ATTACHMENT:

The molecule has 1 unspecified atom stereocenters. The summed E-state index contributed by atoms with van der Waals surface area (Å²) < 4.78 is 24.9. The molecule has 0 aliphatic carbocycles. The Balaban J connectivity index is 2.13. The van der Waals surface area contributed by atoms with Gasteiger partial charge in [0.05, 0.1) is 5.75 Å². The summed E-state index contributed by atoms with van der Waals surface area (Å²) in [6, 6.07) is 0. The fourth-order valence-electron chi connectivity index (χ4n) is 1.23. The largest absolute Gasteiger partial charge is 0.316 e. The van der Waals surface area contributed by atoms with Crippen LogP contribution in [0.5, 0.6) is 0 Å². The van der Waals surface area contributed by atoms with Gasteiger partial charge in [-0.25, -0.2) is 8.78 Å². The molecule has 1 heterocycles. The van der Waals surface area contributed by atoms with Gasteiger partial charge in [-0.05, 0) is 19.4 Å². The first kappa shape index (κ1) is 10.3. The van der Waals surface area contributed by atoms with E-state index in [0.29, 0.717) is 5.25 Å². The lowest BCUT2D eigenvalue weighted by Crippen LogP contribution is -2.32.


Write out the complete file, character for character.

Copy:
The molecule has 1 unspecified atom stereocenters. The summed E-state index contributed by atoms with van der Waals surface area (Å²) < 4.78 is 24.9. The molecule has 0 aliphatic carbocycles. The Balaban J connectivity index is 2.13. The van der Waals surface area contributed by atoms with Gasteiger partial charge in [0.05, 0.1) is 5.75 Å². The summed E-state index contributed by atoms with van der Waals surface area (Å²) in [6, 6.07) is 0. The fourth-order valence-electron chi connectivity index (χ4n) is 1.23. The largest absolute Gasteiger partial charge is 0.316 e. The van der Waals surface area contributed by atoms with Crippen LogP contribution in [0.5, 0.6) is 0 Å². The van der Waals surface area contributed by atoms with Gasteiger partial charge in [-0.25, -0.2) is 8.78 Å². The molecule has 1 heterocycles. The van der Waals surface area contributed by atoms with Gasteiger partial charge in [-0.05, 0) is 19.4 Å². The first kappa shape index (κ1) is 10.3. The van der Waals surface area contributed by atoms with E-state index in [0.29, 0.717) is 5.25 Å². The lowest BCUT2D eigenvalue weighted by Crippen LogP contribution is -2.32.